( Originally Published 1938 )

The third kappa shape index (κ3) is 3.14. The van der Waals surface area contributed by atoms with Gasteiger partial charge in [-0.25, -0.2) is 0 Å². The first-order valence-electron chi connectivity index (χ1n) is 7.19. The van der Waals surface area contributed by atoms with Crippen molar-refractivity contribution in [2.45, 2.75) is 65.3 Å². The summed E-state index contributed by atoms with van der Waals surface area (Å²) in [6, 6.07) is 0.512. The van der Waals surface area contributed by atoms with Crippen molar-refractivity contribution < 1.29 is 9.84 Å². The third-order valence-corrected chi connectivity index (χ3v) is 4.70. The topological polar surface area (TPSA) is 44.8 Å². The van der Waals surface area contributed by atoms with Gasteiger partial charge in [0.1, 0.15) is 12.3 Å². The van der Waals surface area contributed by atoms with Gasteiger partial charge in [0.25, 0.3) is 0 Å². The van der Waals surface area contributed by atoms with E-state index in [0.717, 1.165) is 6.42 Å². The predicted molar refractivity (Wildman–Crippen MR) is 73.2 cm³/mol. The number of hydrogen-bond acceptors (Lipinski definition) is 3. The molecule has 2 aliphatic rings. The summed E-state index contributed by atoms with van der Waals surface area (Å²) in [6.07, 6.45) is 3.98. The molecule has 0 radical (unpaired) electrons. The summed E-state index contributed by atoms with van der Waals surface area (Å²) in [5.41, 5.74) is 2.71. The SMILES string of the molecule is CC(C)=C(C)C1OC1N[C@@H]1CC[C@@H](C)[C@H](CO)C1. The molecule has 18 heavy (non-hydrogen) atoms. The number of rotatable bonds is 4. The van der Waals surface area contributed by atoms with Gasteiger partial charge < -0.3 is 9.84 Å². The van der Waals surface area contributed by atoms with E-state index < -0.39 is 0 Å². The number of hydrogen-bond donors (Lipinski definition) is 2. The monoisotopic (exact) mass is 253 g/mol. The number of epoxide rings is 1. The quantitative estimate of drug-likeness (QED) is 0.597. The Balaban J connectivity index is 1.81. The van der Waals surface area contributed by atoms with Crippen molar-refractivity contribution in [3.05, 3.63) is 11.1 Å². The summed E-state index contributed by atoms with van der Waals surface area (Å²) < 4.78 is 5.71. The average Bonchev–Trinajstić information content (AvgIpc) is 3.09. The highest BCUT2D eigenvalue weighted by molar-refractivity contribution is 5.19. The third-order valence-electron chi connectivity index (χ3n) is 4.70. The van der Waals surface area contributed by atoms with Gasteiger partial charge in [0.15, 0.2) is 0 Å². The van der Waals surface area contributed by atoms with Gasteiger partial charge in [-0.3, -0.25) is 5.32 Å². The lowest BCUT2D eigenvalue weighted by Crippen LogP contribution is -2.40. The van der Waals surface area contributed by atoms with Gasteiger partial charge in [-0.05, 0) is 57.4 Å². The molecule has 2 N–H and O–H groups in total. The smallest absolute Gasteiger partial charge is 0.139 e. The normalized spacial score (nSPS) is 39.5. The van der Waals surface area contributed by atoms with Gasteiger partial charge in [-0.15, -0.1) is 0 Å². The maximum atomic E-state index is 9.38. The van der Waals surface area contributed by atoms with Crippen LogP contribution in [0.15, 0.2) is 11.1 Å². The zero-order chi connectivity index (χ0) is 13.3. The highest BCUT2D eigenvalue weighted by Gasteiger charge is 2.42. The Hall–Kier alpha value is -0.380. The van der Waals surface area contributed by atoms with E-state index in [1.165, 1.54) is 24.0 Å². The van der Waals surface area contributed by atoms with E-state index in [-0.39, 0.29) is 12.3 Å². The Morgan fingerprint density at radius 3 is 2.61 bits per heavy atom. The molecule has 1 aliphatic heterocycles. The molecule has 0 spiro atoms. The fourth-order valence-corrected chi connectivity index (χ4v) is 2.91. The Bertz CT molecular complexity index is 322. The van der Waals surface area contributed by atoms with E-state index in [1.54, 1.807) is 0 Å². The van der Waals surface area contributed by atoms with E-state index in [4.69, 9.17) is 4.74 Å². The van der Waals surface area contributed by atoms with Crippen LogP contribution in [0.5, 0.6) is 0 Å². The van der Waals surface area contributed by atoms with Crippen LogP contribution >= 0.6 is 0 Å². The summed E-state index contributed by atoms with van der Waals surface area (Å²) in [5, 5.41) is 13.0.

At Arles the Rhone bifurcates. Its branches, rapidly diverging, and entering the sea at points widely separated, enclose an area of some three hundred square miles. This, the delta of the Rhone, is the Camargue—a territory whose character, in half a dozen separate aspects, is unique. For the physical counterpart to its wide, flat grasslands, roamed over by herds of half-wild sheep and cattle, we must look, not elsewhere in Europe, but to the pampas of South America, perhaps. It is the home of ancient, and, it may be, of forgotten civilization: cities of which the sites are once more dry land after centuries of submergence under the waters of the Mediterranean: cities that are still submerged. Men fishing off the coast bring up a fragment of a vase, an ornament that an Aegean princess may have worn in the last age but one. For the rest, there are hints, legends, traces of human occupation which outdate history; above all, the sense of great age, an emanation of mystery and strangeness, something eerie and disturbing in the atmosphere which cannot be explained and cannot be ignored. The appearance of the landscape contributes to this feeling: one stands lost, dread-fully alone, in the middle of a grey waste of herbage, the sun glints somewhere on the waters of a vast lagoon or marsh, one is in the clear southern air, yet there is no definition anywhere, there is no horizon, no foreground, middle distance, or far distance, nothing to give scale, everything is uncertain, the near and the far are inextricably confused. The very confines of the district are unfixed, the maps of one age contradict those of another, geographers are puzzled and invent theories to account for these discrepancies.